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Gauging Sri Lanka's inroads in battle against Tigers

The Army seized another key town, Pallai, Thursday, and has squeezed the rebels from north and south.

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Guard: Soldiers patrolled in Kilinochchi, seized Jan. 2, as the Army moved onto rebel territory elsewhere.

Lakruwan Wanniarachchi/AFP/Getty Images/Newscom

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The Sri Lankan Army made significant inroads against the rebel Tamil Tigers in the past week – seizing their de facto capital and another key town, squeezing fighters from north and south – but these military victories are unlikely to mark the end of the island's quarter-century-old conflict.

Like many guerrilla groups, the Liberation Tigers of Tamil Eelam (LTTE) can resort to a military Plan B: retreat from towns but continue its battle from the jungle, making it difficult for the government to assert control over the long-embattled north.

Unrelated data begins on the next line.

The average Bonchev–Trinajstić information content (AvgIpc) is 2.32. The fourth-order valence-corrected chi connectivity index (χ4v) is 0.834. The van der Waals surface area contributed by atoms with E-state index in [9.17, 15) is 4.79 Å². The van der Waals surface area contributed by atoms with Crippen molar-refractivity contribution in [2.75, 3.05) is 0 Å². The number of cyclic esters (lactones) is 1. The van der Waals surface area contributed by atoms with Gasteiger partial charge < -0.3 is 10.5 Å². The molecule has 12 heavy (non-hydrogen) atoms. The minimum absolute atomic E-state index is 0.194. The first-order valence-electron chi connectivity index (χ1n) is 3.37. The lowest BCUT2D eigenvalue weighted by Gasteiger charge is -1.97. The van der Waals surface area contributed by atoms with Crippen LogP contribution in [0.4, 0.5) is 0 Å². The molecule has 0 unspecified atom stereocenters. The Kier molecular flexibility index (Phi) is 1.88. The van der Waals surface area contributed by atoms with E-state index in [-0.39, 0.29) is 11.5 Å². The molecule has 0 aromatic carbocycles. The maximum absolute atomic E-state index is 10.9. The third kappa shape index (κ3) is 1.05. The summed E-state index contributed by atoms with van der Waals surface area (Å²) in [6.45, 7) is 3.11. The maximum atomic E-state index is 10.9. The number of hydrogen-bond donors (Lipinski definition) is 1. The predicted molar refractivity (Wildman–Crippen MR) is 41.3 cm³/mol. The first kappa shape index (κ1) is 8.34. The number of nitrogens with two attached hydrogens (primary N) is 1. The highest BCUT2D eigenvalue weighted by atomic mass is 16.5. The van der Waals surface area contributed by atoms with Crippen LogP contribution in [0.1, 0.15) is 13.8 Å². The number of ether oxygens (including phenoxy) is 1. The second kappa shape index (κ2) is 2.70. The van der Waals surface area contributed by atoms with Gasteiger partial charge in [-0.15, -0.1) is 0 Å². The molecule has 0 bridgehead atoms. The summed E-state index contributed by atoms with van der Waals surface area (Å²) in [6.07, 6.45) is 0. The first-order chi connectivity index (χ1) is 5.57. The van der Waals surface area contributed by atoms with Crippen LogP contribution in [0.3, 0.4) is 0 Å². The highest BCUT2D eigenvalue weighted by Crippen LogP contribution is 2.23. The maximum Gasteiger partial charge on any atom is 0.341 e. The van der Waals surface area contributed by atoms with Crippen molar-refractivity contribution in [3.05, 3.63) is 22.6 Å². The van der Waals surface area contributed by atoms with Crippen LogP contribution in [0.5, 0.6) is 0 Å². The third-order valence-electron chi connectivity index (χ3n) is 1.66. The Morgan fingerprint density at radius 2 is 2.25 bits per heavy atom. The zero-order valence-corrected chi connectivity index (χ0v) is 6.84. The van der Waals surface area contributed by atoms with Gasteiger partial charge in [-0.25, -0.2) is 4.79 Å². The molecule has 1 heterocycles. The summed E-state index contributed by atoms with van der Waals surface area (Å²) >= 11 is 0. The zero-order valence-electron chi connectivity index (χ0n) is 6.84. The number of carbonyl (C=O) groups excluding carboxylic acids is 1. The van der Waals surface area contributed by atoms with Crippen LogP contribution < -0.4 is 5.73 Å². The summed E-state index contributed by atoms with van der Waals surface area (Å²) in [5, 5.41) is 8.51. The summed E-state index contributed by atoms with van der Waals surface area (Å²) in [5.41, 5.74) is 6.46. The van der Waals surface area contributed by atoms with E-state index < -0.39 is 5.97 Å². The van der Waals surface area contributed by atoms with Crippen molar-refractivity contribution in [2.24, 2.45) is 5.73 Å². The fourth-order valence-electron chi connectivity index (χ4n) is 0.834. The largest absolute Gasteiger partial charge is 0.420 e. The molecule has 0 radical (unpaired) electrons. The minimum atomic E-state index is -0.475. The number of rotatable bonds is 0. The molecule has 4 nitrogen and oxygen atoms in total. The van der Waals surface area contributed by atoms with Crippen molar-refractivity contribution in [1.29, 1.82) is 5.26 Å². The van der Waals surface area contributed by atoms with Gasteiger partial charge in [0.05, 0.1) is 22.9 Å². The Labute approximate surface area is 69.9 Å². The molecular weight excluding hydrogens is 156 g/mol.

"This [victory in Kilinochchi] is a huge military achievement with significant political ramifications," says Ashok Mehta, a retired general who led an unsuccessful Indian peacekeeping force against the Tigers in 1987. "But will it end the war? No."

Even if all Tiger-held territory is captured, it will only "end the conventional phase of the war," Mr. Mehta adds. From their hideout in the jungles, the Tigers may continue to wage "guerrilla attacks backed by suicide terrorist attacks."

Sri Lankan forces have boxed in the Tigers' territory since taking control of Pallai to the north on Thursday and Kilinochchi, the rebels' administrative capital, to the south last Friday. Between the two towns lies the strategic Elephant Pass, which connects Jaffna Peninsula in the north with the rest of the island.

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